Northern Ireland

Belfast racist hate crime figures up 43%

Racist graffiti
Image caption The police launched a specialist operation last May to tackle hate crime

Police in Belfast have recorded a 43% increase in racist hate crimes in the space of eight months.

The PSNI's Operation Reiner was set up last May to tackle the growing problem of hate crime in Northern Ireland.

In the period to the end of January 2015, 383 racially motivated offences were recorded across the city; in the same period the previous year, 268 offences were recorded.

A third of offences recorded last year in the city were in east Belfast.

  • In the east of the city, racially motivated offences rose from 74 between 1 May 2013 and 30 January 2014 to 128 in the same eight months in the following year, a 73% increase
  • In west Belfast, recorded offences rose from 17 to 29, a 70% increase
  • North Belfast saw an increase from 72 to 101, a 40% rise
  • In south Belfast, recorded offences rose from 105 to 125, a 19% increase

The figures come as police in north Belfast continue to investigate what they described as a racially motivated hate crime.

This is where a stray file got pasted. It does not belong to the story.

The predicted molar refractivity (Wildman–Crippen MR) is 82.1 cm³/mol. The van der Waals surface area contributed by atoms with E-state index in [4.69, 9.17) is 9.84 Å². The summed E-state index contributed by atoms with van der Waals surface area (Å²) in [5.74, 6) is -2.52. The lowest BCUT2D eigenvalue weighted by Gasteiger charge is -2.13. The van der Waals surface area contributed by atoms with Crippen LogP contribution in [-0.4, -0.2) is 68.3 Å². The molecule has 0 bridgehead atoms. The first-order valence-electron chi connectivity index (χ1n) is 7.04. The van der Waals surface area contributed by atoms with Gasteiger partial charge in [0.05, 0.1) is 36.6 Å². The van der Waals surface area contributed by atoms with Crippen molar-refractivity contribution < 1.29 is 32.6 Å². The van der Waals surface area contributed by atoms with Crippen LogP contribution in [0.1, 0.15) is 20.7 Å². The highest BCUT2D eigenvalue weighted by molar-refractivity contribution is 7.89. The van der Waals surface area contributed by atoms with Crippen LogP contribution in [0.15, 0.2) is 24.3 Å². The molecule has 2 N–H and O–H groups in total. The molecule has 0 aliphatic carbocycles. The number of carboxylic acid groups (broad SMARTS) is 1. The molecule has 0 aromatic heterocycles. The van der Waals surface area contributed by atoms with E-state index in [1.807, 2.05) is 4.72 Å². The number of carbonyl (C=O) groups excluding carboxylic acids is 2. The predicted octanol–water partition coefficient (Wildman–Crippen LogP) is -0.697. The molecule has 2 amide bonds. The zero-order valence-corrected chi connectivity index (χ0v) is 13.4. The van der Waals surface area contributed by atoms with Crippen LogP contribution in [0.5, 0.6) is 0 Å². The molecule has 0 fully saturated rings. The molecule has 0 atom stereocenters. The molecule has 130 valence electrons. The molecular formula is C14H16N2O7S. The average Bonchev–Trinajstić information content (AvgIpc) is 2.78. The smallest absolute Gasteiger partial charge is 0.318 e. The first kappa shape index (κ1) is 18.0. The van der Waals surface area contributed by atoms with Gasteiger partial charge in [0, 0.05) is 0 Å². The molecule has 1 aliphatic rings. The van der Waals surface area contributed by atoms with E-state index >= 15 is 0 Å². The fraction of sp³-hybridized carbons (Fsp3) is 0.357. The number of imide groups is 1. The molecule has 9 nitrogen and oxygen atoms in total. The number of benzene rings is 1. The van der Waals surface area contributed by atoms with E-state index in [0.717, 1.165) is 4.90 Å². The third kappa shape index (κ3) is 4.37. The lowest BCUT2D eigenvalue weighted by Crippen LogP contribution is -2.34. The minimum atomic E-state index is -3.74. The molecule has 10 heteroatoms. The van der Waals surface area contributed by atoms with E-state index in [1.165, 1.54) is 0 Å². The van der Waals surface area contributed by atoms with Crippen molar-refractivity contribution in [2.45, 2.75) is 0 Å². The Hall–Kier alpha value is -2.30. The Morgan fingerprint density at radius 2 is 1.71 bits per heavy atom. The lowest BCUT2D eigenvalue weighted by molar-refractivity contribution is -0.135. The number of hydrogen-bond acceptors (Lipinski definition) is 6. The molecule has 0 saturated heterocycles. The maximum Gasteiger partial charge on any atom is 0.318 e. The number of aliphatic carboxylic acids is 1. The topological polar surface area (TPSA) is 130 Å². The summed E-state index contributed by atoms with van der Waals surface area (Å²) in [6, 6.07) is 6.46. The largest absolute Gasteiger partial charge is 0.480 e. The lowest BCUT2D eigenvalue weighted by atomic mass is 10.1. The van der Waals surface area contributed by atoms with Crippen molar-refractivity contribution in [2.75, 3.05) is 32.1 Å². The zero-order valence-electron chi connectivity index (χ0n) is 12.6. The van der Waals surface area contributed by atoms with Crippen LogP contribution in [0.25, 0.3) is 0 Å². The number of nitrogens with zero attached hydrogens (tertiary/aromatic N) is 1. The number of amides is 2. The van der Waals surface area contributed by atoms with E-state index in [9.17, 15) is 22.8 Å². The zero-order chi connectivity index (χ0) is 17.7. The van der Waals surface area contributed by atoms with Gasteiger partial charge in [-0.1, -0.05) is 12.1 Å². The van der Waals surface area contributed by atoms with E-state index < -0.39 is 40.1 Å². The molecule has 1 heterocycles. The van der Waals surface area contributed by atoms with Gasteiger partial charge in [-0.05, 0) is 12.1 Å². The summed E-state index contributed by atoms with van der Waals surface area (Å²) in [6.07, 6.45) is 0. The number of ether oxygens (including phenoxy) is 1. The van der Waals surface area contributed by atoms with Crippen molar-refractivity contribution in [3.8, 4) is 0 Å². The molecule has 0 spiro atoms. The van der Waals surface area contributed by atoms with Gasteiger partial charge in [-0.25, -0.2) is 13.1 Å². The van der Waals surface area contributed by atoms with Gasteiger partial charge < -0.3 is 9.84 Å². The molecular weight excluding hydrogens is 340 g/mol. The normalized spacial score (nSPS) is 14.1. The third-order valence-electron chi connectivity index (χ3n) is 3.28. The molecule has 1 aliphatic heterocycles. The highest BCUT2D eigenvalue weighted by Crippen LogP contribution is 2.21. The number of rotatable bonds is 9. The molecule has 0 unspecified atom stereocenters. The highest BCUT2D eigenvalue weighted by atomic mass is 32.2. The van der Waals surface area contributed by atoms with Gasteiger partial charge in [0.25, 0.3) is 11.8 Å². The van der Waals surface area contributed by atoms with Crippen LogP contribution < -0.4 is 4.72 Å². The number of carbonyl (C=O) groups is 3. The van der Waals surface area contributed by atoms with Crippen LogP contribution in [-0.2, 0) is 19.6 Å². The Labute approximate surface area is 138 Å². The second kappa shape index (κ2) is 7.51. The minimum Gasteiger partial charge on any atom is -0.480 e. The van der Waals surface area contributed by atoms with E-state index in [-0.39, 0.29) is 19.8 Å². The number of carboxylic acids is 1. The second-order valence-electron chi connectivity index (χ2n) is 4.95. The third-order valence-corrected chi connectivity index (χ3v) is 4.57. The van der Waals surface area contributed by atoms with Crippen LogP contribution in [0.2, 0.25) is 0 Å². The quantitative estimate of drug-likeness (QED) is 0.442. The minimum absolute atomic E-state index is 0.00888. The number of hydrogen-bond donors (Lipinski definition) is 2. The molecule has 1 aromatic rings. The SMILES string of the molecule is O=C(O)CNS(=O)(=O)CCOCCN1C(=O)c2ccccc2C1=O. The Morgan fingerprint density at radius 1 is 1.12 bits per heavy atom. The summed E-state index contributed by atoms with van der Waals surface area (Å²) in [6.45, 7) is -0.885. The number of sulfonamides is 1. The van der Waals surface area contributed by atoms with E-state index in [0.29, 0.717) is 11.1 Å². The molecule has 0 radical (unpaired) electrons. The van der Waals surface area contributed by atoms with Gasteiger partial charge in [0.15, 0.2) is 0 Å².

'Collective responsibility'

A group of men attacked two houses and threatened residents at Mountcollyer Avenue in the Tiger's Bay area on Monday. A Polish woman living in one of the houses said she did not feel safe there.

ACC Chris Noble said racist hate crimes account for a small percentage of overall crime, but officers recognised there is a "significant impact on the victim which can also have implications for the wider community".

"A hate crime affects not only the victim but every member of the group that the victim represents," he said.

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Media captionPastor Brian Madden appealed for those carrying out the attacks to stop

He said police were working with a range of groups to enhance victim support and encourage greater levels of reporting, "but policing can only be as successful as the information and support we receive from the wider community".

"There is a collective responsibility on everyone in Northern Ireland to make sure that people who choose to come to live and work here from different countries and cultures, who add value to Northern Irish society and economy, feel reassured and protected," he said.

"We need communities to give us information about who might be involved in racist hate crime to ensure that we investigate these crimes as thoroughly as possible."